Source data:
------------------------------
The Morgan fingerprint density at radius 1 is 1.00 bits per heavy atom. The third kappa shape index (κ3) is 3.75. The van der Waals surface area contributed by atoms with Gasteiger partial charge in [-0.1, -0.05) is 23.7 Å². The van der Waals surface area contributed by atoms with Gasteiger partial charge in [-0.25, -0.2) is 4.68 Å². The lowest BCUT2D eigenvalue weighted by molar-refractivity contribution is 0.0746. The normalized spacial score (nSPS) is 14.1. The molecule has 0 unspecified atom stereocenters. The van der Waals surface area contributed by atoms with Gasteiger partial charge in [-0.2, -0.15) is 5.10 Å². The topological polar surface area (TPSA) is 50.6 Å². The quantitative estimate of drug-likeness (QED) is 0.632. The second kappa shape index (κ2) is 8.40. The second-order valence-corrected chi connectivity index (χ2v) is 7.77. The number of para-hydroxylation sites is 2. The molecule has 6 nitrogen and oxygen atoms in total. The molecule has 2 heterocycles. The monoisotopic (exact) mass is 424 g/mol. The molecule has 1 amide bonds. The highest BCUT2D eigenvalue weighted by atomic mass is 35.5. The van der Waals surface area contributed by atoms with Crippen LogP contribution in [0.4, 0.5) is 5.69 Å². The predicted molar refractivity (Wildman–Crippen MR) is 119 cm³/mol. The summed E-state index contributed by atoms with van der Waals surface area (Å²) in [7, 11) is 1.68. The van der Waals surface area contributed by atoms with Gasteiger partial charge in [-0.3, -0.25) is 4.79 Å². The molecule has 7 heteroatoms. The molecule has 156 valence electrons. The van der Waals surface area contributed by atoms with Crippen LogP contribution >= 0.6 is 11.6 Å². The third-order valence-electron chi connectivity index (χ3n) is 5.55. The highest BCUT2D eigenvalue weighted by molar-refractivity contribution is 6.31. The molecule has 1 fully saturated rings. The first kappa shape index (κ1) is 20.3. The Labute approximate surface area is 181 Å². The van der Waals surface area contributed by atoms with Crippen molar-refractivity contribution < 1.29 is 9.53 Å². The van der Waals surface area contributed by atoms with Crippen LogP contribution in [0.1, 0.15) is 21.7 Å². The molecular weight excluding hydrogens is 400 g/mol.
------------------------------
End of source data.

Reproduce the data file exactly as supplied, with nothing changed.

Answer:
The Morgan fingerprint density at radius 1 is 1.00 bits per heavy atom. The third kappa shape index (κ3) is 3.75. The van der Waals surface area contributed by atoms with Gasteiger partial charge in [-0.1, -0.05) is 23.7 Å². The van der Waals surface area contributed by atoms with Gasteiger partial charge in [-0.25, -0.2) is 4.68 Å². The lowest BCUT2D eigenvalue weighted by molar-refractivity contribution is 0.0746. The normalized spacial score (nSPS) is 14.1. The molecule has 0 unspecified atom stereocenters. The van der Waals surface area contributed by atoms with Gasteiger partial charge in [-0.2, -0.15) is 5.10 Å². The topological polar surface area (TPSA) is 50.6 Å². The quantitative estimate of drug-likeness (QED) is 0.632. The second kappa shape index (κ2) is 8.40. The second-order valence-corrected chi connectivity index (χ2v) is 7.77. The number of para-hydroxylation sites is 2. The molecule has 6 nitrogen and oxygen atoms in total. The molecule has 2 heterocycles. The monoisotopic (exact) mass is 424 g/mol. The molecule has 1 amide bonds. The highest BCUT2D eigenvalue weighted by atomic mass is 35.5. The van der Waals surface area contributed by atoms with Crippen LogP contribution in [0.4, 0.5) is 5.69 Å². The predicted molar refractivity (Wildman–Crippen MR) is 119 cm³/mol. The summed E-state index contributed by atoms with van der Waals surface area (Å²) in [7, 11) is 1.68. The van der Waals surface area contributed by atoms with Gasteiger partial charge in [-0.3, -0.25) is 4.79 Å². The molecule has 7 heteroatoms. The molecule has 156 valence electrons. The van der Waals surface area contributed by atoms with Crippen LogP contribution >= 0.6 is 11.6 Å². The third-order valence-electron chi connectivity index (χ3n) is 5.55. The highest BCUT2D eigenvalue weighted by molar-refractivity contribution is 6.31. The molecule has 1 fully saturated rings. The first kappa shape index (κ1) is 20.3. The Labute approximate surface area is 181 Å². The van der Waals surface area contributed by atoms with Crippen molar-refractivity contribution < 1.29 is 9.53 Å². The van der Waals surface area contributed by atoms with Crippen LogP contribution in [0.1, 0.15) is 21.7 Å². The molecular weight excluding hydrogens is 400 g/mol.